In parallel with the ongoing efforts on INVELTYS, our commercial team has been busy with launch preparations for EYSUVIS. And we believe we are well-positioned to execute on a potential launch later this year. Given the significant overlap in Kala targets for INVELTYS and EYSUVIS, we believe we will be able to launch EYSUVIS soon after approval relying on our existing 57 sales professionals to target the top dry eye prescribers, who collectively represent approximately 70% of all dry eye prescriptions. If the FDA approves EYSUVIS, we plan to expand our sales force to approximately 100 to 125 representatives.

A sales force of this size will allow us to effectively cover the eye care professionals, who are responsible for about 85% of all dry eye prescriptions. Our Account Director team is preparing to engage payers in dry eye disease state discussions, and we will leverage the team to quickly drive formulary reviews of EYSUVIS if and when approved. We believe EYSUVIS represents a tremendous commercial opportunity. We estimate that there are approximately 33 million people suffering from dry eye disease in the U.S.

of which over 17 million have been diagnosed and are managed by an eye care professional. Our quantitative market research suggests that approximately 80% to 90% of these patients experience episodic dry eye flares rather than continuous symptoms. These flares are inflammatory-driven responses to a variety of triggers, and feedback from both doctors and patients suggest they are not adequately managed by current therapies. As we shared previously, we believe that approximately 78% of patients on artificial tears and approximately 82% of patients on chronic daily prescription therapies suffer from breakthrough flares.

Moreover, data demonstrated there's a high discontinuation rate among patients treated with existing prescription dry eye treatment options. And our research indicates this is due to insufficient efficacy provided by these options and their significant side effect profiles. There is a clear need for a new treatment option that can address the underlying inflammation of the disease, provide rapid effective relief of the signs and symptoms of dry eye and is well tolerated by patients. We expect the uptake of EYSUVIS at launch to be supported by the fact that there are already more than 17 million diagnosed dry eye disease patients visiting their eye care professional on average two to three times a year.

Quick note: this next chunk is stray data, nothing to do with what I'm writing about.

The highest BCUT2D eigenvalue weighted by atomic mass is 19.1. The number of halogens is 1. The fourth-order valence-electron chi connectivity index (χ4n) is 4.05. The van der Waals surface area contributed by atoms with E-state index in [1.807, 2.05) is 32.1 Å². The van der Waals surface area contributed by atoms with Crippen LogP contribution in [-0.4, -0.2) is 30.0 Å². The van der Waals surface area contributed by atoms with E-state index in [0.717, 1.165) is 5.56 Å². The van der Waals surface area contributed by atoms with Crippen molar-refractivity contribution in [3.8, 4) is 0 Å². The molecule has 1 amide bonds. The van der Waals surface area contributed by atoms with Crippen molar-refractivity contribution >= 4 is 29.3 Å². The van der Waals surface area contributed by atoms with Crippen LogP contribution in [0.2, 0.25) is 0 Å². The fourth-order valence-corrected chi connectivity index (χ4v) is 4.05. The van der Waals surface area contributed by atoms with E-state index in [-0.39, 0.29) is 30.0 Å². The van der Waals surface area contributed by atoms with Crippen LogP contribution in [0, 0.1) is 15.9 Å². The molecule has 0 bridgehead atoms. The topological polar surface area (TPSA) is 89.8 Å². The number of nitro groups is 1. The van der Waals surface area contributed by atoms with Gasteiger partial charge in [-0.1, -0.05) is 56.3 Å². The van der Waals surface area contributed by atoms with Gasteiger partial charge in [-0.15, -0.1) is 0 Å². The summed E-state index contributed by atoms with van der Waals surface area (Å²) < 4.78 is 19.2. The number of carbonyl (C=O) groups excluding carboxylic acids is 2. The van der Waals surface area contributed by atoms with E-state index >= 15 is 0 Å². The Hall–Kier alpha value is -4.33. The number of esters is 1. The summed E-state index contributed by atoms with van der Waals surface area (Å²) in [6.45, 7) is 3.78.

Approximately 42% of these office visits occur because the patient is actively experiencing a dry eye flare. That means we don't need to drive patients into the doctor's offices. They are already there, often explicitly looking for a new treatment option. We believe EYSUVIS is well-positioned to become the preferred first-line prescription therapy for the short-term treatment of the signs and symptoms of dry eye disease, which includes flares.

If approved, EYSUVIS will be the first and only ocular steroid to have an indication for dry eye disease. Our research demonstrates that it is important to eye care professionals for a few reasons. First, the efficacy or safety of steroids vary, and EYSUVIS' clinical data is viewed very favorably by prescribers. Second, inherent risk associated with prescribing off-label steroids.

Third, patients are more comfortable having a dry eye indication in the labeling of their medicine. And fourth, safety and efficacy that has been vetted by the FDA. 95% of the doctors surveyed in market research stated that they are interested in the availability of a steroid with an FDA-approved dry eye indication. And most indicated, they would prescribe EYSUVIS specifically for a majority of their dry eye patients.

When we apply physician feedback from market research to the dry eye disease market, we estimate that there are more than 9 million dry eye disease patients that could potentially be prescribed EYSUVIS. Additionally, we estimate that there are over 330 million dry eye flare days per year in the U.S. alone, representing a total addressable market potential in excess of $8 billion annually. If approved as the only available short-term treatment with a rapid onset of action to treat the signs and symptoms of dry eye disease, we believe we will be well-positioned to capitalize on this opportunity.

I will now turn the call over to Mary to discuss our financial results.

Mary Reumuth -- Chief Financial Officer

Thanks, Todd. During this discussion of our financial results, I will reference certain non-GAAP financial measures. These non-GAAP financial measures exclude stock compensation, depreciation and noncash interest expense. For a full reconciliation of our GAAP to non-GAAP financial measures, please refer to today's press release, which is available on our website.